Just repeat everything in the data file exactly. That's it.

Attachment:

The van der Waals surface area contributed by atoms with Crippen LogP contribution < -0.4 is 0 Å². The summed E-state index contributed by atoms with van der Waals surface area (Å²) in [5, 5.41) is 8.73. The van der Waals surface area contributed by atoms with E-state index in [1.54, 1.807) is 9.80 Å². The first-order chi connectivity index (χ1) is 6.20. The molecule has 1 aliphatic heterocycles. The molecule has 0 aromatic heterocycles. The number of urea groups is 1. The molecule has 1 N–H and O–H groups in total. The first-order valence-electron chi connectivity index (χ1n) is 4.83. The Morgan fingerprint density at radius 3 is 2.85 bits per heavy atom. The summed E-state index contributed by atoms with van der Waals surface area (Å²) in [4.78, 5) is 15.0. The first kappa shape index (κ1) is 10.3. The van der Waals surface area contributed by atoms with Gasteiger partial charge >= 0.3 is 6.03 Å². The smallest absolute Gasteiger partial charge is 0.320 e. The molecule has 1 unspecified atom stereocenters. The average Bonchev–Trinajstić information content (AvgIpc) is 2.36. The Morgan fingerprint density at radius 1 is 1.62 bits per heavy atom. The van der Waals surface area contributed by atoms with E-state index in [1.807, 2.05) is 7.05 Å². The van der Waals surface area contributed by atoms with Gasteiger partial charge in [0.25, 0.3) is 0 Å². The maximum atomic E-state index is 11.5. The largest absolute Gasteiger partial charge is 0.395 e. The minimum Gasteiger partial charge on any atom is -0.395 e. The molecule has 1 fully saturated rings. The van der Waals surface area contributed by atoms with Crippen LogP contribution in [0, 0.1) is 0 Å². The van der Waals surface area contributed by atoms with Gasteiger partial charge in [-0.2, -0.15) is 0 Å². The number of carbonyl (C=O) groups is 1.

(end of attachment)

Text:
The van der Waals surface area contributed by atoms with Crippen LogP contribution < -0.4 is 0 Å². The summed E-state index contributed by atoms with van der Waals surface area (Å²) in [5, 5.41) is 8.73. The van der Waals surface area contributed by atoms with E-state index in [1.54, 1.807) is 9.80 Å². The first-order chi connectivity index (χ1) is 6.20. The molecule has 1 aliphatic heterocycles. The molecule has 0 aromatic heterocycles. The number of urea groups is 1. The molecule has 1 N–H and O–H groups in total. The first-order valence-electron chi connectivity index (χ1n) is 4.83. The Morgan fingerprint density at radius 3 is 2.85 bits per heavy atom. The summed E-state index contributed by atoms with van der Waals surface area (Å²) in [4.78, 5) is 15.0. The first kappa shape index (κ1) is 10.3. The van der Waals surface area contributed by atoms with Gasteiger partial charge >= 0.3 is 6.03 Å². The smallest absolute Gasteiger partial charge is 0.320 e. The molecule has 1 unspecified atom stereocenters. The average Bonchev–Trinajstić information content (AvgIpc) is 2.36. The Morgan fingerprint density at radius 1 is 1.62 bits per heavy atom. The van der Waals surface area contributed by atoms with E-state index in [1.807, 2.05) is 7.05 Å². The van der Waals surface area contributed by atoms with Gasteiger partial charge in [0.25, 0.3) is 0 Å². The maximum atomic E-state index is 11.5. The largest absolute Gasteiger partial charge is 0.395 e. The minimum Gasteiger partial charge on any atom is -0.395 e. The molecule has 1 fully saturated rings. The van der Waals surface area contributed by atoms with Crippen LogP contribution in [0, 0.1) is 0 Å². The van der Waals surface area contributed by atoms with Gasteiger partial charge in [-0.2, -0.15) is 0 Å². The number of carbonyl (C=O) groups is 1.